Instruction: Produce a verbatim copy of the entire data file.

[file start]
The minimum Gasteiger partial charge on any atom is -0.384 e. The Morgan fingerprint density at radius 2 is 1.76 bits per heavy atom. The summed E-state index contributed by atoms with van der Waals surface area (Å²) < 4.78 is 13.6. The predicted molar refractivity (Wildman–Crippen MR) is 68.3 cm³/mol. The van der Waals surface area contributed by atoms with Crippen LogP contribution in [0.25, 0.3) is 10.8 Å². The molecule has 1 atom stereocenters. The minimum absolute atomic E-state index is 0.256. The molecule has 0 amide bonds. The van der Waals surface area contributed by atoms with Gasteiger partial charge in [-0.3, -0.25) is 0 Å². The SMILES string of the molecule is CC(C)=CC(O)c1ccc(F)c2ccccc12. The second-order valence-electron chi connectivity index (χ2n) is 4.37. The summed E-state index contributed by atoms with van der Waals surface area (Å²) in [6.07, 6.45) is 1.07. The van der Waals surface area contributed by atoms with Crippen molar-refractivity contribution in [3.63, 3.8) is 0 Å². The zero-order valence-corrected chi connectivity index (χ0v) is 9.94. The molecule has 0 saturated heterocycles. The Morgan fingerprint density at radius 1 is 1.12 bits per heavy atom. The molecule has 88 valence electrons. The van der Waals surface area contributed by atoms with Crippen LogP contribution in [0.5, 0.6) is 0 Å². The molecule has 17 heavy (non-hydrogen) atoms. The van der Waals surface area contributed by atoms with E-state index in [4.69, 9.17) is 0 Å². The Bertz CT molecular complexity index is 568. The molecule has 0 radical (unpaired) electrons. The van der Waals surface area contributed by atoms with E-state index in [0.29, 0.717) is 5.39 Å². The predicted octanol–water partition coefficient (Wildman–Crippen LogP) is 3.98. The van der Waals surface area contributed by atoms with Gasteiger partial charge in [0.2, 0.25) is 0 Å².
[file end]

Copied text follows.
The minimum Gasteiger partial charge on any atom is -0.384 e. The Morgan fingerprint density at radius 2 is 1.76 bits per heavy atom. The summed E-state index contributed by atoms with van der Waals surface area (Å²) < 4.78 is 13.6. The predicted molar refractivity (Wildman–Crippen MR) is 68.3 cm³/mol. The van der Waals surface area contributed by atoms with Crippen LogP contribution in [0.25, 0.3) is 10.8 Å². The molecule has 1 atom stereocenters. The minimum absolute atomic E-state index is 0.256. The molecule has 0 amide bonds. The van der Waals surface area contributed by atoms with Gasteiger partial charge in [-0.3, -0.25) is 0 Å². The SMILES string of the molecule is CC(C)=CC(O)c1ccc(F)c2ccccc12. The second-order valence-electron chi connectivity index (χ2n) is 4.37. The summed E-state index contributed by atoms with van der Waals surface area (Å²) in [6.07, 6.45) is 1.07. The van der Waals surface area contributed by atoms with Crippen molar-refractivity contribution in [3.63, 3.8) is 0 Å². The zero-order valence-corrected chi connectivity index (χ0v) is 9.94. The molecule has 0 saturated heterocycles. The Morgan fingerprint density at radius 1 is 1.12 bits per heavy atom. The molecule has 88 valence electrons. The van der Waals surface area contributed by atoms with Crippen LogP contribution in [0.5, 0.6) is 0 Å². The molecule has 17 heavy (non-hydrogen) atoms. The van der Waals surface area contributed by atoms with E-state index in [4.69, 9.17) is 0 Å². The Bertz CT molecular complexity index is 568. The molecule has 0 radical (unpaired) electrons. The van der Waals surface area contributed by atoms with E-state index in [0.29, 0.717) is 5.39 Å². The predicted octanol–water partition coefficient (Wildman–Crippen LogP) is 3.98. The van der Waals surface area contributed by atoms with Gasteiger partial charge in [0.2, 0.25) is 0 Å².